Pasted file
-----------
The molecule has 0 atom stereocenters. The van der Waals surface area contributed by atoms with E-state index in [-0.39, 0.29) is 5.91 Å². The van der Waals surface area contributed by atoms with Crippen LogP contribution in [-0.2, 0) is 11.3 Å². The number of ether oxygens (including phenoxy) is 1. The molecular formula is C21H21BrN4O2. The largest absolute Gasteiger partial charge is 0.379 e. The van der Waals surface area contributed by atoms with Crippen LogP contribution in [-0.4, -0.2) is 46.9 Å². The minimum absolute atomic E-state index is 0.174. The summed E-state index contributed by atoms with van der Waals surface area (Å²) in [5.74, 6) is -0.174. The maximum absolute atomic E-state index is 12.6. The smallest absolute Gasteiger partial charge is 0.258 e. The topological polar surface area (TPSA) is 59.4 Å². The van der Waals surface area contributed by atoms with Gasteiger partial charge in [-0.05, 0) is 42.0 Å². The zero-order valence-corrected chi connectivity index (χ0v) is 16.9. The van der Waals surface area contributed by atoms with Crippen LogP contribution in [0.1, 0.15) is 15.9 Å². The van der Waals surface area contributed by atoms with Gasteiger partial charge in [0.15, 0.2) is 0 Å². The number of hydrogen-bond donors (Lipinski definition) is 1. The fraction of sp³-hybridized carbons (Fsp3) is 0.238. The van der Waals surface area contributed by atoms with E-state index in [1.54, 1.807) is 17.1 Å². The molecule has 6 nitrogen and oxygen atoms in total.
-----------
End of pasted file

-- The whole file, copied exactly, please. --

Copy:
The molecule has 0 atom stereocenters. The van der Waals surface area contributed by atoms with E-state index in [-0.39, 0.29) is 5.91 Å². The van der Waals surface area contributed by atoms with Crippen LogP contribution in [-0.2, 0) is 11.3 Å². The number of ether oxygens (including phenoxy) is 1. The molecular formula is C21H21BrN4O2. The largest absolute Gasteiger partial charge is 0.379 e. The van der Waals surface area contributed by atoms with Crippen LogP contribution in [-0.4, -0.2) is 46.9 Å². The minimum absolute atomic E-state index is 0.174. The summed E-state index contributed by atoms with van der Waals surface area (Å²) in [5.74, 6) is -0.174. The maximum absolute atomic E-state index is 12.6. The smallest absolute Gasteiger partial charge is 0.258 e. The topological polar surface area (TPSA) is 59.4 Å². The van der Waals surface area contributed by atoms with Gasteiger partial charge in [-0.05, 0) is 42.0 Å². The zero-order valence-corrected chi connectivity index (χ0v) is 16.9. The van der Waals surface area contributed by atoms with Crippen LogP contribution in [0.1, 0.15) is 15.9 Å². The van der Waals surface area contributed by atoms with Gasteiger partial charge in [0.15, 0.2) is 0 Å². The number of hydrogen-bond donors (Lipinski definition) is 1. The fraction of sp³-hybridized carbons (Fsp3) is 0.238. The van der Waals surface area contributed by atoms with E-state index in [1.54, 1.807) is 17.1 Å². The molecule has 6 nitrogen and oxygen atoms in total.